Once I began to live in the knowledge that, in spite of it all, things will ultimately be OK, I began to realize that many of my life’s greatest blessings have come out of what long ago seemed like an unbearable disaster.  Looking back at the times in my life when God seemed absent, at the times when I was overwhelmed with anxiety, worry and panic, in hindsight I can see that the hand of God was actually bringing me to where I needed to go and teaching me what I needed to learn. Most of the things I have most worried about never happened! Statistics even tell us that fully 90% of the things we worry about never happen! Most of my imagined tragedies have actually contained great blessings! It has happened too many times to dismiss as a fluke.  

I went through one of those anxious periods again as I was going into retirement. The plans I had worked on for three years fell apart in three days. It may not be connected, but I ended up in the hospital a couple of days later with a blood clot in my left leg. I was grieving the loss of some of the things I expected to happen. If things had gone as I had planned, I would have gotten on an airplane for France, without knowing about the clot, and probably died on the way over or on the way home. I have recovered from the clot, but as it turned out that that upheaval was clearing the way for something even better. Today I am glad that God spared me from what I thought I wanted. 

For me, this seems to be the way it always happens - a big breakdown before a big break through! I look back now and I am happy that my original plans did not work out because something much better has happened - my missionary work in the islands! Trip eight is coming up in December! I can't wait!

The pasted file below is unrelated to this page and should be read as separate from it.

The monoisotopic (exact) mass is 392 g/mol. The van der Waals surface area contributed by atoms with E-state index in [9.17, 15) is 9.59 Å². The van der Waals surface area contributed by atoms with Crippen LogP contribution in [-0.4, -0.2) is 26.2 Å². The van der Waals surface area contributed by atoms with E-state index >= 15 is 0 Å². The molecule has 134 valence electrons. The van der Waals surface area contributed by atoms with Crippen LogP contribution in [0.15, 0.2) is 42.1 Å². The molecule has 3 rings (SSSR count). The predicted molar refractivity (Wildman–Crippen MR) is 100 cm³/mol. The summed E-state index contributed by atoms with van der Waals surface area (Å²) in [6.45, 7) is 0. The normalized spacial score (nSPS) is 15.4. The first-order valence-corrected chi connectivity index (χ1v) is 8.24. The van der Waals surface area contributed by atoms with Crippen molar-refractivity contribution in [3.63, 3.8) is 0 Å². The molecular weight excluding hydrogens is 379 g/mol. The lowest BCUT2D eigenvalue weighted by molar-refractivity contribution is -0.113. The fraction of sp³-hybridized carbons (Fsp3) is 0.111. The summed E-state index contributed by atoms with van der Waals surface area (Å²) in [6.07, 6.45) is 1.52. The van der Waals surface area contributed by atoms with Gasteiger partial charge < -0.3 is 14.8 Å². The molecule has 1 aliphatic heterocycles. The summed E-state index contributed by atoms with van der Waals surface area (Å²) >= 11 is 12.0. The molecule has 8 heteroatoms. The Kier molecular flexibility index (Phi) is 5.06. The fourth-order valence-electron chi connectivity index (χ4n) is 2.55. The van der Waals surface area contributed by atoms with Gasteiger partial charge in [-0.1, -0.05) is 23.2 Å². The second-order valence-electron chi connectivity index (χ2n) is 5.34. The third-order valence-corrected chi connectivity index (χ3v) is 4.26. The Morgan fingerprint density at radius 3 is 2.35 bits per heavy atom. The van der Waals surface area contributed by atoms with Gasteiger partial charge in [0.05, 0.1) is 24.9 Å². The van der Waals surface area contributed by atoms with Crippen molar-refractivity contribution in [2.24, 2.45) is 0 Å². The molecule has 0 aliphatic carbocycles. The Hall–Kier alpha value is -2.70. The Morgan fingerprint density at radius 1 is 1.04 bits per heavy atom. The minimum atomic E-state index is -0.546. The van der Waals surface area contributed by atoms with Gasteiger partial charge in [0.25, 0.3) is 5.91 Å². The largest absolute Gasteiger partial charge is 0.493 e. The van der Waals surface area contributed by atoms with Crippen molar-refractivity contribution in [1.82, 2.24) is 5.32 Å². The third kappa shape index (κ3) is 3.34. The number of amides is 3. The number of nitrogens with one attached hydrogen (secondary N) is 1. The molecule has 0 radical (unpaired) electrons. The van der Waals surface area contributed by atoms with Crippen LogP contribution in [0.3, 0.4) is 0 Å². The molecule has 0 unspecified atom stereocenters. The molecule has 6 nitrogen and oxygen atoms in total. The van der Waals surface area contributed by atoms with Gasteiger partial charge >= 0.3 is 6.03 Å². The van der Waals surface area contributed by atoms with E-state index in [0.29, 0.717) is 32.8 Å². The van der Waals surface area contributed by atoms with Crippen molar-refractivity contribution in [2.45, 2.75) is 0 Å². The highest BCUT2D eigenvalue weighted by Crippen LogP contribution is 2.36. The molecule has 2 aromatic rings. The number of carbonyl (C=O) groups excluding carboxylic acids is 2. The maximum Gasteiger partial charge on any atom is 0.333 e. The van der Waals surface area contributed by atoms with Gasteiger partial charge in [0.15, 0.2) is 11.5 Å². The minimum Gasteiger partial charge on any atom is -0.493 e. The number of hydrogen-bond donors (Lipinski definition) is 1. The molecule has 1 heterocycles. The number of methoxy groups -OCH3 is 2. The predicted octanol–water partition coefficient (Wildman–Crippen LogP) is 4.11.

Peace, however, is not a time when there are no problems. Peace is a calm state of mind in the midst of problems and in spite of problems. Peace is a trusting state of mind that comes from a close relationship with Jesus whose name is Emmanuel, meaning “God with us.”

Brothers and sisters, we cannot control most of what is going to happen, so let us finish each day and be done with it. Let us do our best and let go of it. Let us not anticipate trouble or worry about what may never happen.  Our fretting anxiety has no power to affect tomorrow, but it can certainly ruin today.  Let us thank God for how far we have come and trust God with how far we can go.  This peace of mind is Jesus’ last gift to us. 

Let me end with one of my very favorite prayers by St. Francis DeSales. 

“Do not look forward to what may happen tomorrow; the same everlasting Father who cares for you today will take care of you tomorrow and every day. Either He will shield you from suffering, or He will give you unfailing strength to bear it. Be at peace, then, put aside all anxious thoughts and imaginations."

Friends, we will never be problem free, but we can be free of anxiety and needless worry!